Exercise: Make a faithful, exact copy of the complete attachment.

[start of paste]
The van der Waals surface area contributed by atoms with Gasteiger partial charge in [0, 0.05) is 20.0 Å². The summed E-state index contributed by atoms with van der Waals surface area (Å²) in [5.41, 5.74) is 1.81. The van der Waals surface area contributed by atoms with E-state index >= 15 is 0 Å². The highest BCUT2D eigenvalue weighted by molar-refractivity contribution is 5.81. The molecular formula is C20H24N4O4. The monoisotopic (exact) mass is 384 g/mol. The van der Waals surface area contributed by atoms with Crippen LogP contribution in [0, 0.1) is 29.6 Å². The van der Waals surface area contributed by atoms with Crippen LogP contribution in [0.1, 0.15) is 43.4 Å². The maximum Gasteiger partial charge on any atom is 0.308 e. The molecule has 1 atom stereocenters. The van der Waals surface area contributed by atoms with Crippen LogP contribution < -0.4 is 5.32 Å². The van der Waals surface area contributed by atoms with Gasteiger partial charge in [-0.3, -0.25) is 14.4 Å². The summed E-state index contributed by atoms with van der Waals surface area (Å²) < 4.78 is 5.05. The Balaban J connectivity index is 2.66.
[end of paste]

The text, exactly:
The van der Waals surface area contributed by atoms with Gasteiger partial charge in [0, 0.05) is 20.0 Å². The summed E-state index contributed by atoms with van der Waals surface area (Å²) in [5.41, 5.74) is 1.81. The van der Waals surface area contributed by atoms with E-state index >= 15 is 0 Å². The highest BCUT2D eigenvalue weighted by molar-refractivity contribution is 5.81. The molecular formula is C20H24N4O4. The monoisotopic (exact) mass is 384 g/mol. The van der Waals surface area contributed by atoms with Crippen LogP contribution in [0, 0.1) is 29.6 Å². The van der Waals surface area contributed by atoms with Crippen LogP contribution in [0.1, 0.15) is 43.4 Å². The maximum Gasteiger partial charge on any atom is 0.308 e. The molecule has 1 atom stereocenters. The van der Waals surface area contributed by atoms with Crippen LogP contribution < -0.4 is 5.32 Å². The van der Waals surface area contributed by atoms with Gasteiger partial charge in [-0.3, -0.25) is 14.4 Å². The summed E-state index contributed by atoms with van der Waals surface area (Å²) < 4.78 is 5.05. The Balaban J connectivity index is 2.66.